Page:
Long Island Construction Law does not own this content. This content was created by Martin Cantor, and was published to the Long Island Business News on July 15th, 2022.
Since January 2021, the construction industry has been operating in an inflationary economy fueled by federal debt and loose Federal Reserve monetary policy.
The $30 trillion national debt has grown by 32% since 2019 and now exceeds by $7 trillion the gross domestic product of $23 trillion which has grown by only 16%, half the growth rate of the national debt. The outlook for the construction industry doesn’t appear brighter, considering the 8.6% inflation rate and nearly 11% increase in the producer price index, trends that will continue with the possibility of a recession if the Federal Reserve policy of higher interest rates and tightened monetary policy fails to curb inflation.
However, there is relief for the construction industry in legislation that is awaiting the signature of Gov. Hochul. It rests in legislation that would allow contractors who submitted bids to the state or a public benefit corporation prior to April 1, 2020 to receive an adjusted contract on materials costs where the price unanticipatedly escalated in excess of 5% upon invoice or purchase of materials from the original bid.
This would allow contractors to recoup these increased material costs. The legislation passed both houses of the Legislature unanimously, a rare occurrence.
To be sure, this legislation is needed. Consider an analysis that I prepared for the Long Island Contractors Association in support of the legislation which illustrated that, prior to March 2020, inflation was in a relatively stable low range of between 1.4% – 1.6%. Subsequent to March 2021, the inflation rate, which increased dramatically between January 2019 and April 2022, resulted in unanticipated, adverse, and protracted price increases that Long Island contractors had to pay for critical construction materials after a period of relative price stability.
The analysis illustrated that inflation caused an aggregate Producer Price Index increase for construction materials between January 2019 and April 2022 of 51.1%, and similar to the construction material Producer Price Index increases, the supply and demand imbalance of domestic and international oil production resulted in inflationary price increases between January 2019 and April 2022 of 71.8% for Brent crude and 76.1%. for gasoline. Oil and gasoline are critical components in construction materials, especially road paving, plant operation fuel, operation of machinery, and lighting for night construction as well as the increased cost of delivering construction materials.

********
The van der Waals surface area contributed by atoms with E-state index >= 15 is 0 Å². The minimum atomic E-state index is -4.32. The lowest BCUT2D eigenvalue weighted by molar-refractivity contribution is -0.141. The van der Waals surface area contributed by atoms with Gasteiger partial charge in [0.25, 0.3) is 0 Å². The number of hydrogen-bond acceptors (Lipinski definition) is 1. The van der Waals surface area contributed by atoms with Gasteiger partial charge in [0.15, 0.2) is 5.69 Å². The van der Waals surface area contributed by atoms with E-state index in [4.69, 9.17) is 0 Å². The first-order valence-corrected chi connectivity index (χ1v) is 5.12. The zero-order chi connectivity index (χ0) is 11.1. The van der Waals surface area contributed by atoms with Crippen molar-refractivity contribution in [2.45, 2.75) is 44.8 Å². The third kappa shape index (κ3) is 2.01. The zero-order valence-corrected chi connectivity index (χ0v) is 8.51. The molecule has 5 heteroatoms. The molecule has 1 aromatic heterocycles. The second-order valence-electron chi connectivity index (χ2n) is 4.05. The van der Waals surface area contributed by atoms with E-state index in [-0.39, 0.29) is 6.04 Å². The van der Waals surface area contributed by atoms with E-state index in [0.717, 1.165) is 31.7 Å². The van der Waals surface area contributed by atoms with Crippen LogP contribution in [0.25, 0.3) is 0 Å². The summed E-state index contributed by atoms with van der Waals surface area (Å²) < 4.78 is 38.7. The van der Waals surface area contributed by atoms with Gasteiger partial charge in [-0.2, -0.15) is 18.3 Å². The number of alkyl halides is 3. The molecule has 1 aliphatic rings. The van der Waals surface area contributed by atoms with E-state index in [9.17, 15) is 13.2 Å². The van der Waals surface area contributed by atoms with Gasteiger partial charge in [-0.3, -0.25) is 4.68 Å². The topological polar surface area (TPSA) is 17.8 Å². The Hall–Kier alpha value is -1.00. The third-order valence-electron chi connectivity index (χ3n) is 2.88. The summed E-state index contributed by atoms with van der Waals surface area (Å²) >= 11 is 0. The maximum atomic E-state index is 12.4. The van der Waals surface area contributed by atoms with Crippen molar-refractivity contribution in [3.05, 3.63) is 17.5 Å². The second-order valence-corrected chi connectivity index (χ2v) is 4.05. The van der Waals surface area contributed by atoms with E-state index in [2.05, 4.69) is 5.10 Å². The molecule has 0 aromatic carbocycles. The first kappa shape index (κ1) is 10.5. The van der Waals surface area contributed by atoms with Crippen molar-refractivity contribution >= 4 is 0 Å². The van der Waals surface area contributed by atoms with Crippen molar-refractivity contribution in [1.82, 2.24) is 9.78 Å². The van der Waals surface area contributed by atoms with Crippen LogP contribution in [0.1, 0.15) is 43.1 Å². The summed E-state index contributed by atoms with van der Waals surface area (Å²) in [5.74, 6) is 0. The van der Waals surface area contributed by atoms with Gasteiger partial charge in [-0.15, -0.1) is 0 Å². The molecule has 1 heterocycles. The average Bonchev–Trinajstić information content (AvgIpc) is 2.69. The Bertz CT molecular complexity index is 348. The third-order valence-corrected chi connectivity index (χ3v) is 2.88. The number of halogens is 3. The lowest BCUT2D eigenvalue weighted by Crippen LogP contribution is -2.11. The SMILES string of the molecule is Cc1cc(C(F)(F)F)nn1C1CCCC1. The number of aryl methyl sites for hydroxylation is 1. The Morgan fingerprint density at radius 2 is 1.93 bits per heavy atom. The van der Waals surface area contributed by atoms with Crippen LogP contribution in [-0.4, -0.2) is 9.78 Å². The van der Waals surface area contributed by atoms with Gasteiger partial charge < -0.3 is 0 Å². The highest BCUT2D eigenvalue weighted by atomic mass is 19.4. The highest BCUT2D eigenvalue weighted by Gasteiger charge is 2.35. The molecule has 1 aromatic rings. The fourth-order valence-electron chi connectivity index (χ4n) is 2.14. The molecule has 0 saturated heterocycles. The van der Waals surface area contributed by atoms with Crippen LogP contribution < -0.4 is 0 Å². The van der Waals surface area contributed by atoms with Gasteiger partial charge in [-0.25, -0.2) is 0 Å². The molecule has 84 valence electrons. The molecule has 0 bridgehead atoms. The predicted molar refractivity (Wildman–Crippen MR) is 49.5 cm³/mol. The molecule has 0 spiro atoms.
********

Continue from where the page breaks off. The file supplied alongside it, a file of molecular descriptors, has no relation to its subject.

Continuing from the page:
There is little doubt that the increases in inflation and the producer price index have fueled the significant surges in construction material costs in excess of the threshold for remedies that the legislation provides, allowing for an adjusted contract on materials costs where the price unanticipatedly escalated in excess of 5% for purchase of materials from the original bid. As the Federal Reserve battles inflation and tries to avoid a recession, the financial impact of these increased costs on Long Islands’ construction industry will sadly continue as the economic challenges linger well into 2023.
Thus, is the critical need for the enactment of the bills before the Legislature, to maintain the financial viability of the contractors vital to the state and Long Island’s economy. It is time for Gov. Hochul to make the legislation law.
John Caravella Esq., is a construction attorney and formerly practicing project architect at The Law Office of John Caravella, P.C., representing architects, engineers, contractors, subcontractors, and owners in all phases of contract preparation, litigation, and arbitration across New York and Florida. He also serves as an arbitrator to the American Arbitration Association Construction Industry Panel. Mr. Caravella can be reached by email: John@LIConstructionLaw.com or (631) 608-1346.
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Martin Cantor is director of the Long Island Center for Socio-Economic Policy and a former Suffolk County economic development commissioner. He can be reached at EcoDev1@aol.com.